We are in the woods almost immediately on leaving Salas on an ever upward climb. This is an area rich in spring water and there are channels trickling alongside the path most of the time, and now and then fuentes. We pop out of the woods for a short stint on the road and pass under the towering legs of a raised motorway, before being directed back onto a track.
I walk through the large town of La Espina at around 8 km where there are possibilities for refreshment, but I continue until I find a well placed bench by the side of a tiny chapel where I take a break to eat a snack.
My knee pain is a little reduced but still making itself very evident. I have managed to raise my pace from yesterday’s 3.6 to 4.2 kmph, still drastically slower than I would normally walk.
It is a lot cooler today with a blanket of high cloud and no sign of the sun. It does eventually put in an appearance, but it’s quite brief. I’m not complaining – I was still walking in a sleeveless T-shirt and shorts (as always) and it’s easier in cooler weather.
The outlook over the valleys is very very green and beautiful. Last time I came this way I saw a painted sign which said “how green is my valley” which was very apt. It wasn’t in evidence six years later.
At the village of El Pedregal at around 12 km I have a short walk on the very busy AS216. The village church provides a stamp for my credencial. Once I turn off onto a quiet country lane I see a guy up ahead, just standing on a bend in the road and looking towards me. He made me feel rather uncomfortable, but in fact he was the owner of an albergue in Tineo, my destination town and was catching pilgrims as they went by to tell them about it. He could see I was struggling and seemed very sympathetic.
There are lots of new mojones (camino marker bollards) along the way. I have to say ‘top marks’ for the tenacity of the people who have placed them often in quite difficult to reach situations. Thank you caminos friends.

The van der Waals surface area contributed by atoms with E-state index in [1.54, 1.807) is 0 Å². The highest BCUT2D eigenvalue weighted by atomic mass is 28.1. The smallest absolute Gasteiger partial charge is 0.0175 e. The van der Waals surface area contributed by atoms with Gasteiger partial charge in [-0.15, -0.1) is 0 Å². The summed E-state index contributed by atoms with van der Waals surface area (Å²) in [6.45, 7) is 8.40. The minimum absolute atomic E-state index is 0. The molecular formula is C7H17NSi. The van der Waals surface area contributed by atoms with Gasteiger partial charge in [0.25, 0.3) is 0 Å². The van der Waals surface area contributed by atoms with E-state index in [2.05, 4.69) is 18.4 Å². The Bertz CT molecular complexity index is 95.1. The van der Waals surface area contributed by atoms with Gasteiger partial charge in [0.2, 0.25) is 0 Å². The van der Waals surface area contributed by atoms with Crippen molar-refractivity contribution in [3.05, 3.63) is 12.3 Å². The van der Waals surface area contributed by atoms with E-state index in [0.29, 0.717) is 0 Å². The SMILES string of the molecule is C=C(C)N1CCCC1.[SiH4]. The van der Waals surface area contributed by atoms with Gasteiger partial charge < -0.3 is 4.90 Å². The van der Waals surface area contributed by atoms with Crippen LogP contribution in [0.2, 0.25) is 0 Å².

I found these chopped logs just as I was looking for somewhere to take my second break – they made perfect perching stools
I finally limp into my destination town and reach the Albergue La Plaza. The same guy greets me sympathetically and leads me to the first room that is almost full, although there remain a couple of lower bunks. He asks if I would prefer a different room and takes me to a smaller empty dormitory with just four bunks. That will do me! The beds are excellent quality. The whole place is very clean there is a full kitchen and washing machine and dryer, a really good bathroom for each dorm – mine consisting of two loos, two handbasins and two excellent showers. And there is a terrace overlooking yet another valley. Very impressive. €10. I end up with two room mates.
I’ve been juggling ideas about how, or whether, to continue this camino. It’s no fun walking with my injured knee and there is heavy rain forecast for exactly when we most won’t want it – when walking over the high mountain pass on Sunday. There are in fact two options for the mountain stage -1 walking over the top of the mountain on the Hospitales route which I walked before, or 2 walking round the mountain which still involves a climb in order to meet up with the other route. Paul came up with the suggestion of taking option 2 over three short stages, hopefully missing the worst of the rain. I’ll give it a go and see how I feel at the end of each stage. If I’m not enjoying it, I’ll have no qualms about going home.
Maybe if I’d invested in a decent set of orthotics I wouldn’t have had knee trouble!